Successful hepatitis C virus (HCV) therapy reduces the risk of developing type 2 diabetes by approximately a fifth, according to results of a large US study published in the Journal of Viral Hepatitis. People who attained a sustained virological response (SVR) were 21% less likely to develop diabetes than people who did not respond to treatment. In people who did not attain an SVR to HCV therapy, other risk factors for the development of type 2 diabetes were race, high body mass index (BMI) and baseline cirrhosis.
“In a large US cohort of patients treated for HCV, we found that achievement of SVR independently reduced the risk of T2D [type 2 diabetes],” comment the researchers. “The SVR effect was consistent across demographic characteristics and clinical conditions at the time of treatment.”
Type 2 diabetes is a well-known complication of HCV infection. The impact of successful HCV therapy on the risk of type 2 diabetes is unclear.
- sustained virological response (SVR)
Undetectable hepatitis C RNA after treatment has come to an end. Usually SVR refers to RNA remaining undetectable for 24 weeks (six months) after ending treatment and is considered to be a cure. SVR4 and SVR12 refer to RNA remaining undetectable for 4 and 12 weeks respectively.
Investigators from the US compared incidence of type 2 diabetes according to HCV treatment outcomes in patients enrolled in the Chronic Hepatitis Cohort Study. This is a geographically and racially diverse cohort involving patients in four large US health systems.
The study population consisted of 5127 people who received treatment and care between 2006 and 2015. Regimens of all-oral direct-acting antivirals (DAAs) were taken by 44% of participants.
Most of the participants (60%) were male, 72% were white and the average age was 59 years.
Approximately three-quarters of participants (73%) attained an SVR. A total of 530 incident cases of type 2 diabetes were observed after completion of treatment and assessment of 12-week post-treatment virological response, during a mean follow-up period of 3.7 years.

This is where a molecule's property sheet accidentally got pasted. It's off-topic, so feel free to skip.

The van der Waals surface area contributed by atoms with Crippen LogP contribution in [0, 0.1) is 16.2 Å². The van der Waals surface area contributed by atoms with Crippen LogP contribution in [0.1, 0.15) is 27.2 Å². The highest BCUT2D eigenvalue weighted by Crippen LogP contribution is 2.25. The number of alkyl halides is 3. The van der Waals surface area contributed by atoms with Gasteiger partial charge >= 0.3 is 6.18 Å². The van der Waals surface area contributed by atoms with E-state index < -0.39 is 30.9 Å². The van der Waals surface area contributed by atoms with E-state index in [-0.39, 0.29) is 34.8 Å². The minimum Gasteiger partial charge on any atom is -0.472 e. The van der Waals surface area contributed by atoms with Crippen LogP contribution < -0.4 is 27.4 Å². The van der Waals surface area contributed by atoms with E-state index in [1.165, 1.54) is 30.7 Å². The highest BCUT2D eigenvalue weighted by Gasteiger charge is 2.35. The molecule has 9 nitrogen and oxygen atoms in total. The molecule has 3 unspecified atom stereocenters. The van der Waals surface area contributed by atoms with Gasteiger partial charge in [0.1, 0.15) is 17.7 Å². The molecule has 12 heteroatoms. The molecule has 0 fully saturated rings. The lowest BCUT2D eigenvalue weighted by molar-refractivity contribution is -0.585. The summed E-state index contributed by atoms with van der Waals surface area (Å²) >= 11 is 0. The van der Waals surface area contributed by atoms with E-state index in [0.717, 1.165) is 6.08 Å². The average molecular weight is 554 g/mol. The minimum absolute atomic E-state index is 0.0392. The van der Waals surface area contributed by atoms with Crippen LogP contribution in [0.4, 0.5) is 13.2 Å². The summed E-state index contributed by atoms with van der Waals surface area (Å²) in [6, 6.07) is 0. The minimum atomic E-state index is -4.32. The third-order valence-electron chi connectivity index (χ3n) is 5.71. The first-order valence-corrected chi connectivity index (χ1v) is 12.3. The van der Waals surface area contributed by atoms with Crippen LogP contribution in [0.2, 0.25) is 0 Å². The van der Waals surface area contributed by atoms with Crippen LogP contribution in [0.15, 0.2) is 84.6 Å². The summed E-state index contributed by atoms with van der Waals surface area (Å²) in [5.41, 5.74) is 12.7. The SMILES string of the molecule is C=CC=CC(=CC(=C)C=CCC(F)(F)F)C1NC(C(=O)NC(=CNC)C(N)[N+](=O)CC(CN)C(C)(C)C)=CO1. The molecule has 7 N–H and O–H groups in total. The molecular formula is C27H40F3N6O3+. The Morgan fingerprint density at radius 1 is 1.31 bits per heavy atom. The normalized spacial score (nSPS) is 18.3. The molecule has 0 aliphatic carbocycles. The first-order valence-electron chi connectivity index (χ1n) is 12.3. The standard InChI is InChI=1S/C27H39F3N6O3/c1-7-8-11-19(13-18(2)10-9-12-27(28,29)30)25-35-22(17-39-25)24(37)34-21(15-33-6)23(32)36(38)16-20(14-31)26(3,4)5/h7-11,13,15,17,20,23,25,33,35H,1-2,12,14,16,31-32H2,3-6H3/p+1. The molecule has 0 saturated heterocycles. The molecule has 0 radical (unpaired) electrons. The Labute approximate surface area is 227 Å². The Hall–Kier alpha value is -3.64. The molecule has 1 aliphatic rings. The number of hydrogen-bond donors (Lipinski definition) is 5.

After taking into account other factors, an SVR was shown to reduce the risk of type 2 diabetes by 21% (aHR = 0.79; 95% CI, 0.65-0.96, p = 0.02). There was no interaction between SVR and other diabetes risk factors, thus showing that attainment of SVR had an independent effect on diabetes incidence.
Several baseline characteristics were associated with increased diabetes risk in people who did not have a successful response to HCV therapy. Individuals with a very high BMI (30 kg/m2 and over) were almost four times more likely to develop diabetes compared to individuals with BMI below 25 kg/m2 (aHR = 3.6; 95% CI, 2.2-5.95).
Race was also a significant risk factor, with African American, Asian American, American Indian and Pacific Islanders all having a significantly higher risk of diabetes compared to white people.
The risk of developing diabetes also increased with age and was over twofold higher for people aged in their 60s compared to those aged 40 years or younger.
Presence of baseline cirrhosis also significantly increased diabetes risk (aHR = 1.47; 95% CI, 1.17-1.84).
“Among a geographically- and racially-diverse cohort of more than 5,000 patients from US healthcare systems, successful HCV treatment was associated with significant reductions in the incidence of T2D,” conclude the authors. “African American and Asian, American Indian, or Pacific Islander race, as well as the presence of cirrhosis, appear to increase the risk of developing T2D without a successful response to treatment. Therefore, patients with these risk factors should be monitored closely for T2D prevention and care.”